Sitting along what is now Rt. 206 in Newton, NJ, this beautiful monastery has been a landmark for travelers since it was built in 1924. The order lived under the direction of Father Michael Heinlen, and comprised of mostly of men of German & Eastern African descent. These men were missionaries, and wanted to share their lifestyle with those in the United States.
The order quickly rose through the religious ranks, becoming a "simple priory" four short years after being established. This meant that the order was now headed by a Prior. A new chapel, the "Little Flower shrine" building was added to the right side of the structure in 1925. This new chapel was built with pieces of the "Jefferson Street Church", one of the first churches in Sussex County. Four additional years later, the building was designated a "Conventual Priory".
Before long, under the leadership of Abbot Corinston, that the facility was officially recognized as an abbey in 1947. A peripheral focus of the order was tending to the 500 acres of farmland that
surrounded the Abbey. The monks tended to livestock, crops, and even had a small Honey Bee colony they maintained. Among the most popular items sold by the monks were traditional Christmas trees. Folks from all over Sussex and the surrounding counties would load up the family and travel to the abbey to choose the perfect tree.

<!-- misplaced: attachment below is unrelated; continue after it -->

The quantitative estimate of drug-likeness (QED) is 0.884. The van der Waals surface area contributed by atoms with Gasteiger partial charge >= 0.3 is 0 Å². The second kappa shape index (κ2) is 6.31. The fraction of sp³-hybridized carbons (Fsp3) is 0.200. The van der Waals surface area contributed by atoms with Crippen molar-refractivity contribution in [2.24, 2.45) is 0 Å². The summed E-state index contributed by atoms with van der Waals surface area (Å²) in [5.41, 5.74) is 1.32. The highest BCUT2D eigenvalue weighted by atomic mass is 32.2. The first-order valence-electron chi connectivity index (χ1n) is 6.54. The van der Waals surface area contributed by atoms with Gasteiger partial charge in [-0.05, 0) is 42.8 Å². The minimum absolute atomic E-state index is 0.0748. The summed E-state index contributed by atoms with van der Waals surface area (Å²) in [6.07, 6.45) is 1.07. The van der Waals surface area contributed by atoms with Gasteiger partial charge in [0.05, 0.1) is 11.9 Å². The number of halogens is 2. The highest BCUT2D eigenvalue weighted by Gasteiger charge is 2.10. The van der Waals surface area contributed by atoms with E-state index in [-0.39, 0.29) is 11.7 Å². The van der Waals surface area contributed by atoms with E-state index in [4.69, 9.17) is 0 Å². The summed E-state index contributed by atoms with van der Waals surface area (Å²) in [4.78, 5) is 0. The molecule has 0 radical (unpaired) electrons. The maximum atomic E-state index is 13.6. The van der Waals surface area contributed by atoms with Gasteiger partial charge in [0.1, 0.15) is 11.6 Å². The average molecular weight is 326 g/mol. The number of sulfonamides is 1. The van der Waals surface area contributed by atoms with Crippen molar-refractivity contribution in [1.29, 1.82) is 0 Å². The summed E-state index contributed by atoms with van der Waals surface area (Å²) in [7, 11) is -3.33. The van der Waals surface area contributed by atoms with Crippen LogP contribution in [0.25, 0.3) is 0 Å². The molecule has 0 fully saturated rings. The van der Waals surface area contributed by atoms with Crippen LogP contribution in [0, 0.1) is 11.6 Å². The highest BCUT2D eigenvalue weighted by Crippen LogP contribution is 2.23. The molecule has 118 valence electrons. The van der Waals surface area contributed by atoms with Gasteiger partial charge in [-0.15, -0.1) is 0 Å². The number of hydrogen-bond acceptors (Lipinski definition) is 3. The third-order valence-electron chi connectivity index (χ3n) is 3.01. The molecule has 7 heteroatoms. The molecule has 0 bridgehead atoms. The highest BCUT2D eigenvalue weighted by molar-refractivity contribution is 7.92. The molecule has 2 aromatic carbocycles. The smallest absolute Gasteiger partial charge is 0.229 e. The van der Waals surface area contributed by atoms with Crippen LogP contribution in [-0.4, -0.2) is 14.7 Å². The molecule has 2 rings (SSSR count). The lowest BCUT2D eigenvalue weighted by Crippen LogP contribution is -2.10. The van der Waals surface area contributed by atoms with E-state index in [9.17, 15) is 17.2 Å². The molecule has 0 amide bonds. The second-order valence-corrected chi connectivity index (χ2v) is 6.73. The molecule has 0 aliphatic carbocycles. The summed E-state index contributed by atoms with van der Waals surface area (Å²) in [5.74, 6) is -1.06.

In 1962, a new facility was built across the street from the old abbey. The building would be renamed "The Queen of Peace Retreat House". It served as a pale for the monks to get away from the abbey and devote more time to prayer and meditation. The building would function in this capacity for several decades until the building began to fall apart. In 2000, the building was vacated.
Nothing else has come forward for the property in the last five years. However, in that time, the building was overrun with vandals. The once peaceful structure was now used to host parties where kids tag and smash up the building. As is the case far too often, the building will probably be demolished before long. Until then, I will continue to monitor the historic, landmark building, hoping it will see new life.